Controversy has surrounded the topic of cannabis and the brain for decades now, but has been coming the forefront of conversation as more states vote to legalize and regulate cannabis across America.
Research on this subject dates all the way to the 1960s when a physician by the name of Dr. Lester Grinspoon came to the conclusion that many of the so-called dangers of this plant were both hyped and unfounded. Through his work, he concluded that cannabis was, in fact, a remarkably safe substance, at least for adults.
Current research on this topic that has delved even deeper has come out to support what cannabis can do for the brain, particularly in the area of medicine.
Recently, as a part of the Oregon Health and Science University Brain Institute's series of educational lectures about the brain, Dr. Nephi Stella, PhD, a professor in the departments of Pharmacology and Psychiatry & Behavioral Sciences at the University of Washington and founder of Stella Therapeutics, spoke about cannabis and the brain. Dr. Stella is researching how the bioactive components devoid of drug abuse properties produced by Cannabis Sativa can be used to treat neurodegenerative diseases.
Dr. Stella's lecture largely focused on the methods for drug discovery and development regarding cannabis, particularly for treating epilepsy and seizures as well as brain tumors. He explained everything from original evidence, current medical treatments available, preclinical models with Cannabidiol (CBD), and what is happening now in terms of medical research.
He also told the crowd that we are seeing efficacy with cannabis in treating other cancers, and that the preclinical models being done are showing evidence of cancer killing activity by the plant. He explained that he wants to create "a super cannabinoid to kill tumor cells."
Dr. Stella also made it clear that consumption of THC is damaging to young people and children, and that, in terms of the states where cannabis has been legalized recreationally, "we're living a huge experiment," and stressed the importance of monitoring the substance. However, he also talked about how, after the age of 25, consuming THC is "not so bad and can even be beneficial as you grow older."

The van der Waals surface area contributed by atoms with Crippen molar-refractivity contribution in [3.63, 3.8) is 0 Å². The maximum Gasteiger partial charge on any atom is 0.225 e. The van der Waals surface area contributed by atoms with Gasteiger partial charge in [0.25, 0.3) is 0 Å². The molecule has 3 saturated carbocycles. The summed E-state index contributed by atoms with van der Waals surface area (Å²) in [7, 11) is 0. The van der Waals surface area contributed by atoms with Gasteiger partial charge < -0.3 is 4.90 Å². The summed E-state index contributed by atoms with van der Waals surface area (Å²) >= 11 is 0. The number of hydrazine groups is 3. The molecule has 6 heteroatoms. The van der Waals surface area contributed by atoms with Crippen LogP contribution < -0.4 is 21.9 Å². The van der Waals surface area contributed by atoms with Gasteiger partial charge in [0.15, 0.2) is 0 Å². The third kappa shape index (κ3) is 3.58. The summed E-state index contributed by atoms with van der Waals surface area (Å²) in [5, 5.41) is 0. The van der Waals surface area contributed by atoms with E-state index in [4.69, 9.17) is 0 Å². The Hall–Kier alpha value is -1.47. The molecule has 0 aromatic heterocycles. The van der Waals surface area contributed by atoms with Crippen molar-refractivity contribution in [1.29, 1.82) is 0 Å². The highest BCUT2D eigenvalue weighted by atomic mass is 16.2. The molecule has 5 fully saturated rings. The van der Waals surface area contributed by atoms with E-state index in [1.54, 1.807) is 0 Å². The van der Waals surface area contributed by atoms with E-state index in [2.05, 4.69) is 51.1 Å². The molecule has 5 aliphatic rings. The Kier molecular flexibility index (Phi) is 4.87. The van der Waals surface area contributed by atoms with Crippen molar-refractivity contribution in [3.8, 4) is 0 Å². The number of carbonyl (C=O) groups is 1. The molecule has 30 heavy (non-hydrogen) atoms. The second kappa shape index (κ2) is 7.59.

Currently, even the National Institute on Drug Abuse (NIDA) even states that CBD "may be useful in reducing pain and inflammation, controlling epileptic seizures, and possibly even treating mental illness and addictions." The NIDA site also explains that "recent animal studies have shown that marijuana extracts may help kill certain cancer cells and reduce the size of others. Evidence from one cell culture study suggests that purified extracts from whole-plant marijuana can slow the growth of cancer cells from one of the most serious types of brain tumors. "
We must be aware, however, that cannabis is still listed as a Schedule I substance under the U.S. Federal Government's Controlled Substance Act. Until we are able to deschedule cannabis, we are unable to get FDA approved research on the topic of cannabis and the brain, or any topic where cannabis is involved for that matter. There is a limited amount of research we can do right now, and only researchers like Dr. Nephi Stella who have private funding and are in legalized states are able to do so.
In the closing of his lecture, Dr. Stella said he would "like to try and crack the code," to find out how this plant can help so many people in so many ways, and we whole heartedly support him in that.